It is a huge relief to be here because travelling is no longer a simple process. The days of grabbing your passport and jumping on a ferry or a plane are long gone. In this Covid era you need QR codes. I don’t even know what QR stands for but I am beginning to develop a dislike for them. We need one to prove to the English government that we have been double-vaccinated in the appropriate manner, another to confirm that we have taken a French Covid test and that it was negative. We need yet another code to prove we have pre-paid for a second Covid test to be taken within two days of arriving in England. We are also required to fill in four pages of a PLF, or Passenger Locator Form if you prefer the full version. Michael saves everything onto an App on the phone whilst I get the printer out and put together a file with hard copies. You know where you are with paper. It won’t let you down if the signal disappears just when you need it.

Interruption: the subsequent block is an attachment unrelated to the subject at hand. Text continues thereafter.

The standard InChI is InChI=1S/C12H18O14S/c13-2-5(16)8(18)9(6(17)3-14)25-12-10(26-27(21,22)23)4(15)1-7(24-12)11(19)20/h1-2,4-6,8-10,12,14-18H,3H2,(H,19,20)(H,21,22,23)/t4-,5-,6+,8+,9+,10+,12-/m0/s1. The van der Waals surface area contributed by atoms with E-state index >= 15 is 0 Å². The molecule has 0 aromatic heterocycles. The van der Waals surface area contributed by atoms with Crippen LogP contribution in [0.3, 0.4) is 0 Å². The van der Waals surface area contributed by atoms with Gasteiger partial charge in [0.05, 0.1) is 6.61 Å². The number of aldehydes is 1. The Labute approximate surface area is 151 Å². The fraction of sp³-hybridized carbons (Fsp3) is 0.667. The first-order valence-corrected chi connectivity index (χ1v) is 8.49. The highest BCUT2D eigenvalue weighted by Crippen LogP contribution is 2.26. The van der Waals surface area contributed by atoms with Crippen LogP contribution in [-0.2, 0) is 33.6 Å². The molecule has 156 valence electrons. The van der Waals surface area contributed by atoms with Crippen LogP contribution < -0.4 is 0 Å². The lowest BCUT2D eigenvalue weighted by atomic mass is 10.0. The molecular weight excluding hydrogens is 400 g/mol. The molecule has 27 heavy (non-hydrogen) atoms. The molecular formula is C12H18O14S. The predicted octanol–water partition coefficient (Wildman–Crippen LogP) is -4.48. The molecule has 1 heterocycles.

The process of trying to understand which type of test and when to take it has been confusing thanks to conflicting information but it culminated in a trip to our local French pharmacy for a lateral flow test taken the day before we departed. The test was done outside, in a small blue gazebo tucked against the side of a building opposite the pharmacy. Inside was a table stacked with a supply of plastic gloves, disinfectant and boxes of tests. A white plastic garden chair was placed next to the table for ‘the patient’ to sit upon and, as the gazebo was open-sided, we could all watch how each person reacted to their ordeal. There was a small queue of people waiting, mostly Brits going back home.
‘Is this your first time?’ asked a woman with a Scottish lilt.